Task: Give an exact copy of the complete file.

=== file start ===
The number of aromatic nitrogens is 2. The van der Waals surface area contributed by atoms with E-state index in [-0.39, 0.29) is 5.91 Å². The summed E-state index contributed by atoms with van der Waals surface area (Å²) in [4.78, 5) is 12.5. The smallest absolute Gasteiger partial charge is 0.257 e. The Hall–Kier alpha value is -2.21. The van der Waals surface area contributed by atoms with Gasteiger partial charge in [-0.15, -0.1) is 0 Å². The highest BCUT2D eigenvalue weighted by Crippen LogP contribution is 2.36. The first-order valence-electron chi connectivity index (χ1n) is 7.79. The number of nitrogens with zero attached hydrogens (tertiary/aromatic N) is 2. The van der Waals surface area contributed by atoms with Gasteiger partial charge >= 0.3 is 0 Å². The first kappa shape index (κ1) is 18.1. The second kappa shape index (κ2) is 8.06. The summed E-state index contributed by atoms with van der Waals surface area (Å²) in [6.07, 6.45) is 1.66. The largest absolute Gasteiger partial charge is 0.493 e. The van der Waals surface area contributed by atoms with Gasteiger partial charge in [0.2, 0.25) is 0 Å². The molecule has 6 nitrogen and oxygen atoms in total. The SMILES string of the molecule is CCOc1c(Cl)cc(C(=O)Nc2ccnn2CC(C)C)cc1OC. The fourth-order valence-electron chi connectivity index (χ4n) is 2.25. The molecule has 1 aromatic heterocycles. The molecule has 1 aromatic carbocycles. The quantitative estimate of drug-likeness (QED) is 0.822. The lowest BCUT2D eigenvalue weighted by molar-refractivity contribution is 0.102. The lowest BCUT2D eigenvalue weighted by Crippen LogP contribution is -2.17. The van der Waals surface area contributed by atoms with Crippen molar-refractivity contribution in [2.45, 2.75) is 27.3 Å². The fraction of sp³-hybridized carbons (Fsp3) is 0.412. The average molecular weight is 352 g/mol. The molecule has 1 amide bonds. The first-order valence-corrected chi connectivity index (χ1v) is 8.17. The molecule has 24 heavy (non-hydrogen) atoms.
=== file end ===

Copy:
The number of aromatic nitrogens is 2. The van der Waals surface area contributed by atoms with E-state index in [-0.39, 0.29) is 5.91 Å². The summed E-state index contributed by atoms with van der Waals surface area (Å²) in [4.78, 5) is 12.5. The smallest absolute Gasteiger partial charge is 0.257 e. The Hall–Kier alpha value is -2.21. The van der Waals surface area contributed by atoms with Gasteiger partial charge in [-0.15, -0.1) is 0 Å². The highest BCUT2D eigenvalue weighted by Crippen LogP contribution is 2.36. The first-order valence-electron chi connectivity index (χ1n) is 7.79. The number of nitrogens with zero attached hydrogens (tertiary/aromatic N) is 2. The van der Waals surface area contributed by atoms with Gasteiger partial charge >= 0.3 is 0 Å². The first kappa shape index (κ1) is 18.1. The second kappa shape index (κ2) is 8.06. The summed E-state index contributed by atoms with van der Waals surface area (Å²) in [6.07, 6.45) is 1.66. The largest absolute Gasteiger partial charge is 0.493 e. The van der Waals surface area contributed by atoms with Gasteiger partial charge in [0.2, 0.25) is 0 Å². The molecule has 6 nitrogen and oxygen atoms in total. The SMILES string of the molecule is CCOc1c(Cl)cc(C(=O)Nc2ccnn2CC(C)C)cc1OC. The fourth-order valence-electron chi connectivity index (χ4n) is 2.25. The molecule has 1 aromatic heterocycles. The molecule has 1 aromatic carbocycles. The quantitative estimate of drug-likeness (QED) is 0.822. The lowest BCUT2D eigenvalue weighted by molar-refractivity contribution is 0.102. The lowest BCUT2D eigenvalue weighted by Crippen LogP contribution is -2.17. The van der Waals surface area contributed by atoms with Crippen molar-refractivity contribution in [2.45, 2.75) is 27.3 Å². The fraction of sp³-hybridized carbons (Fsp3) is 0.412. The average molecular weight is 352 g/mol. The molecule has 1 amide bonds. The first-order valence-corrected chi connectivity index (χ1v) is 8.17. The molecule has 24 heavy (non-hydrogen) atoms.